Archaeologists Have Discovered The World's Oldest Brewery


Tom Hale


Tom Hale

Senior Journalist

Tom is a writer in London with a Master's degree in Journalism whose editorial work covers anything from health and the environment to technology and archaeology.

Senior Journalist

No offense to the Natufians, but their ancient beer actually sounds fairly gross. Akaberka/Shutterstock

Some 13,000 years old ago, deep in a cave in present-day Israeli, a group of hunter-gatherers got very merry on some craft-brewed beer.

Archaeologists from Stanford University have recently been excavating the Raqefet Cave and stumbled across a prehistoric brewery that they believe is the world’s oldest record of human-made alcohol, as reported in the Journal of Archaeological Science: Reports.


Humans have obviously always had their priorities straight; the discovery means that people were brewing beer before they were making bread. In fact, this new discovery backs up a 60-year-old hypothesis that the underlying motivation to cultivate cereals was actually to make booze, not food.

“This accounts for the oldest record of man-made alcohol in the world,” lead researcher Li Liu, a professor of Chinese archaeology at Stanford, said in a statement.

It’s believed that the beer was brewed by the Natufian people, a group of hunter-gatherers in the eastern Mediterranean, at some point between 11,700 and 13,700 years ago. The earliest evidence of bread-making dates to between 11,600-14,600 to years ago, so there’s a chance that this beer is indeed the oldest example of processing cereals.

Journal of Archaeological Science: Reports Credits for photos: Dror Maayan; Graphic design: Anat Regev-Gisis

However, it’s unlikely the beer was used for partying purposes. The Raqefet Cave was a sacred graveyard for the Natufian people, as shown by the site's numerous skeletal remains, some of whom were apparently buried on a bed of colorful and aromatic flowers. In light of this, the researchers believe that beer played an important spiritual role in the worship of their dead.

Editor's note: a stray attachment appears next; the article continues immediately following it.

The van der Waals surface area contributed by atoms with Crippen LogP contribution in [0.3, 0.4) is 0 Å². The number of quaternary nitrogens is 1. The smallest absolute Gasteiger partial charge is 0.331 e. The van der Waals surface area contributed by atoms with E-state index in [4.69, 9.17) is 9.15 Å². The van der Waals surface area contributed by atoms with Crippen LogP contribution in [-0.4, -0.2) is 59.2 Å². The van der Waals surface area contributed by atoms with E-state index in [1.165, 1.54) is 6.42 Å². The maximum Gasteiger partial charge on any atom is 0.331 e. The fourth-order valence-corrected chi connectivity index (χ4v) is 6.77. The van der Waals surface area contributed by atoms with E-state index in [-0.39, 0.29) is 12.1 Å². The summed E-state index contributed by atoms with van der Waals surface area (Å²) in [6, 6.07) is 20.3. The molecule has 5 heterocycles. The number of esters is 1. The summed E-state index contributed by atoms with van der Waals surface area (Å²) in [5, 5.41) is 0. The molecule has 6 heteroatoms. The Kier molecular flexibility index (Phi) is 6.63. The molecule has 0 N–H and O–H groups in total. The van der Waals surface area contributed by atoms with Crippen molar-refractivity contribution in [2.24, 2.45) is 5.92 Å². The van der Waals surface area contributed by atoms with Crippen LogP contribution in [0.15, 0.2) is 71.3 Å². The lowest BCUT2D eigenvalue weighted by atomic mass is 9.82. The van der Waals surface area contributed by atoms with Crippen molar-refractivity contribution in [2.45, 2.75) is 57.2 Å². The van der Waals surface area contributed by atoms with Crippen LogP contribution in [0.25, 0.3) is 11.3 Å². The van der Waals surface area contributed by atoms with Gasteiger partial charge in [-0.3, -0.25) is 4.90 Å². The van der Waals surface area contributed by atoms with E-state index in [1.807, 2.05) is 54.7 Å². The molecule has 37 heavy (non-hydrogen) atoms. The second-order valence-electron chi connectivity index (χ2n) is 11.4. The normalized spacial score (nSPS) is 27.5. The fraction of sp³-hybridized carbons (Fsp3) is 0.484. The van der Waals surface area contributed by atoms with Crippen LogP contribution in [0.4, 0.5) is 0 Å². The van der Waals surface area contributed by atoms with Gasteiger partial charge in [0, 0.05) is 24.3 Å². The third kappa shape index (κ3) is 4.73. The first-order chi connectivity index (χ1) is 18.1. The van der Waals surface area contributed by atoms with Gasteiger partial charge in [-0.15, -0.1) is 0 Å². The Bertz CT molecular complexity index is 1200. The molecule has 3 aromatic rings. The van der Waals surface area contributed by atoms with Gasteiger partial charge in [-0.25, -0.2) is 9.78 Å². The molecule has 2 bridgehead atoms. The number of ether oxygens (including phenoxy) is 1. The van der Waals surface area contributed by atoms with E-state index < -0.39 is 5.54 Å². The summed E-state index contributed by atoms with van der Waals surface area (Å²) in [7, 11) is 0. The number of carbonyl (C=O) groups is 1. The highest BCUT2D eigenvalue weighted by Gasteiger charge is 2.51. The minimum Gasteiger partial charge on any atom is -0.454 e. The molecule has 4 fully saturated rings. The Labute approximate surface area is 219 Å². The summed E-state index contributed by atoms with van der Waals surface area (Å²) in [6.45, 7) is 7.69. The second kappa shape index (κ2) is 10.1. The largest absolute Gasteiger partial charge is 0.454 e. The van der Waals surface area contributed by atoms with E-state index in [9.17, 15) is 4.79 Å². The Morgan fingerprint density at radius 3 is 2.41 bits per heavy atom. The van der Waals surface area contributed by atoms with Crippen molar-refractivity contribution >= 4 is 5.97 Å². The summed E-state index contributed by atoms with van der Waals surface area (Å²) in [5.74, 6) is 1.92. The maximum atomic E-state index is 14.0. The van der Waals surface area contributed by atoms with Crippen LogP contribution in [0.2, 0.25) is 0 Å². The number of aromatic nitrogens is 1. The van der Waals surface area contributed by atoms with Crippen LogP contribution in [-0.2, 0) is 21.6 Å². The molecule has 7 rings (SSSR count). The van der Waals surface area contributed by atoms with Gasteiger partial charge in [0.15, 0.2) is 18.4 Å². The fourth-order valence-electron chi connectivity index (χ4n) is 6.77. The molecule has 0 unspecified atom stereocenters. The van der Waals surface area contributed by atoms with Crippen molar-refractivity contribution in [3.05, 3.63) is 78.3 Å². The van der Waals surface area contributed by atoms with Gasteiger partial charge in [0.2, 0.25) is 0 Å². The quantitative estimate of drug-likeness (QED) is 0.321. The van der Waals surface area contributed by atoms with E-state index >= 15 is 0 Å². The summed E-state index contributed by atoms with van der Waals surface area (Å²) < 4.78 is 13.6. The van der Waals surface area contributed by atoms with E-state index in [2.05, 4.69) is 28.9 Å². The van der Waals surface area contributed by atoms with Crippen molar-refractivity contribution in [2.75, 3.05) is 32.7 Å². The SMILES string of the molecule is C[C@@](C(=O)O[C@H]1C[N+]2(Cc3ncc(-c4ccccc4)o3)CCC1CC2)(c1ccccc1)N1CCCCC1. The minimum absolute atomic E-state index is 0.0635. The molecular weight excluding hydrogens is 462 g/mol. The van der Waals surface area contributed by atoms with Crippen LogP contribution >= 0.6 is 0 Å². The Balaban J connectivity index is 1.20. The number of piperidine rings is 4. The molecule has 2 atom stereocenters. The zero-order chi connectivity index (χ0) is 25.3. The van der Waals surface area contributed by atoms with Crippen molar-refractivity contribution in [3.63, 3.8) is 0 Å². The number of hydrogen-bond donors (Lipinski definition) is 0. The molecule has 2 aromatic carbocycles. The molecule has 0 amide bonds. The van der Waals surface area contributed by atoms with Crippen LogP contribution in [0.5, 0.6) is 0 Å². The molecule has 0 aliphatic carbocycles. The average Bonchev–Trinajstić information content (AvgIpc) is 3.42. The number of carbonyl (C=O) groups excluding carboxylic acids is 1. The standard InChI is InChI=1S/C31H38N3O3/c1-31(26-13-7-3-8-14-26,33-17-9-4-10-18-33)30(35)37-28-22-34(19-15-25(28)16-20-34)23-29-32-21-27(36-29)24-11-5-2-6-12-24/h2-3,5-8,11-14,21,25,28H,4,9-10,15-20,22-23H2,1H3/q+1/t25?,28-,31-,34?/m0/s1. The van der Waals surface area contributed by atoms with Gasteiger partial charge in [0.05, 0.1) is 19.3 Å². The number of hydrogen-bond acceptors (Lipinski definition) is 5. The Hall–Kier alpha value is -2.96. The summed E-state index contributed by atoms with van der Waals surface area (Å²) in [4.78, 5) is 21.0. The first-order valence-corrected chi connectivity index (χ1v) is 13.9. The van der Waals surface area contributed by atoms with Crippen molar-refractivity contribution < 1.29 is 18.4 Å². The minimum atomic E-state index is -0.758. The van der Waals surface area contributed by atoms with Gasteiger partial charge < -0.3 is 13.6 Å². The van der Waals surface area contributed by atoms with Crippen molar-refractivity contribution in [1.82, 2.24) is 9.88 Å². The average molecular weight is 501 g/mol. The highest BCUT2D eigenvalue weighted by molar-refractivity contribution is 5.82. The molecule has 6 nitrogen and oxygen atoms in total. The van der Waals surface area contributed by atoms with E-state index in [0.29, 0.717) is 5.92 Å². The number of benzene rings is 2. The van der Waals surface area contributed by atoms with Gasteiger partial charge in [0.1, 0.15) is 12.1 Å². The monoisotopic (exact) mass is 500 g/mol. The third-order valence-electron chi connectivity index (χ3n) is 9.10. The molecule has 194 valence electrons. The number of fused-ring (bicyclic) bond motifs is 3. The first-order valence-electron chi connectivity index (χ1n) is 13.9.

“Beer making was an integral part of rituals and feasting, a social regulatory mechanism in hierarchical societies,” explained study co-author Jiajing Wang.

“This discovery indicates that making alcohol was not necessarily a result of agricultural surplus production, but it was developed for ritual purposes and spiritual needs, at least to some extent, prior to agriculture,” Liu added.

While attempting to investigate what plant foods people may have consumed at the time, the researchers came across evidence of beer-making on a series of stones found in the cave. Residue analyses of the stone blocks showed that they had microscopic traces of starch and plant particles known as phytolith, a sure sign of turning barley into booze.

Using other evidence, such as ancient Chinese brewing, the researchers then carried out a series of “experiments” to recreate the prehistoric brew. First, the starch of wheat or barley would be turned into malt by germinating the grains in water. This would be drained and dried out. Then, the malt would be mashed and heated. Finally, this slurry would be fermented using wild yeast.


No offense to the Natufians, but their ancient beer actually sounds fairly gross. The researchers explain that the ancient beer would have been nothing like the beer of today; it was basically a thin porridge-like gruel that contained alcohol. Mmmmm, refreshing.



  • tag
  • beer,

  • alcohol,

  • agriculture,

  • human,

  • drug,

  • history,

  • humanity,

  • Israel,

  • drinking,

  • booze,

  • ancient history